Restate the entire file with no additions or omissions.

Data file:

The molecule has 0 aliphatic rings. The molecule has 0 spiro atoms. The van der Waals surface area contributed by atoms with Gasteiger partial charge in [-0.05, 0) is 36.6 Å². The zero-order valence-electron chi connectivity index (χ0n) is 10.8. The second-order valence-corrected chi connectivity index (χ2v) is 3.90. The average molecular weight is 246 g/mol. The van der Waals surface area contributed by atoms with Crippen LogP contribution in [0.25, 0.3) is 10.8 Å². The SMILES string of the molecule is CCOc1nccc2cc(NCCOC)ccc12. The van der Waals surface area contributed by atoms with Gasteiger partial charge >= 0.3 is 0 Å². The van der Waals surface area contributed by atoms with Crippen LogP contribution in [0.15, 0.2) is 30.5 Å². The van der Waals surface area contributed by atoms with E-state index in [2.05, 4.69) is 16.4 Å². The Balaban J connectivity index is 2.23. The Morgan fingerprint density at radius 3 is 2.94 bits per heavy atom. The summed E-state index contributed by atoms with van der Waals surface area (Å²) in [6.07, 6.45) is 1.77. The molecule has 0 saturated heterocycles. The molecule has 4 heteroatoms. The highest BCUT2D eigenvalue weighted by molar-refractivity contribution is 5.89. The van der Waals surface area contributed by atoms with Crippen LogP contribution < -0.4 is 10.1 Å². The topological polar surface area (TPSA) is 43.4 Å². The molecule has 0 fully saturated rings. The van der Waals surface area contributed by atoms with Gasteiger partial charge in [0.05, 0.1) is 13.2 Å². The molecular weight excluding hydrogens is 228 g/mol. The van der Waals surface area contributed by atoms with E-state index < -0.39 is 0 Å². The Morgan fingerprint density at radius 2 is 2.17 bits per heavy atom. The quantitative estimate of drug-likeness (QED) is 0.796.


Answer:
The molecule has 0 aliphatic rings. The molecule has 0 spiro atoms. The van der Waals surface area contributed by atoms with Gasteiger partial charge in [-0.05, 0) is 36.6 Å². The zero-order valence-electron chi connectivity index (χ0n) is 10.8. The second-order valence-corrected chi connectivity index (χ2v) is 3.90. The average molecular weight is 246 g/mol. The van der Waals surface area contributed by atoms with Crippen LogP contribution in [0.25, 0.3) is 10.8 Å². The SMILES string of the molecule is CCOc1nccc2cc(NCCOC)ccc12. The van der Waals surface area contributed by atoms with Gasteiger partial charge >= 0.3 is 0 Å². The van der Waals surface area contributed by atoms with Crippen LogP contribution in [0.15, 0.2) is 30.5 Å². The van der Waals surface area contributed by atoms with E-state index in [2.05, 4.69) is 16.4 Å². The Balaban J connectivity index is 2.23. The Morgan fingerprint density at radius 3 is 2.94 bits per heavy atom. The summed E-state index contributed by atoms with van der Waals surface area (Å²) in [6.07, 6.45) is 1.77. The molecule has 0 saturated heterocycles. The molecule has 4 heteroatoms. The highest BCUT2D eigenvalue weighted by molar-refractivity contribution is 5.89. The van der Waals surface area contributed by atoms with Crippen LogP contribution < -0.4 is 10.1 Å². The topological polar surface area (TPSA) is 43.4 Å². The molecule has 0 fully saturated rings. The van der Waals surface area contributed by atoms with Gasteiger partial charge in [0.05, 0.1) is 13.2 Å². The molecular weight excluding hydrogens is 228 g/mol. The van der Waals surface area contributed by atoms with E-state index < -0.39 is 0 Å². The Morgan fingerprint density at radius 2 is 2.17 bits per heavy atom. The quantitative estimate of drug-likeness (QED) is 0.796.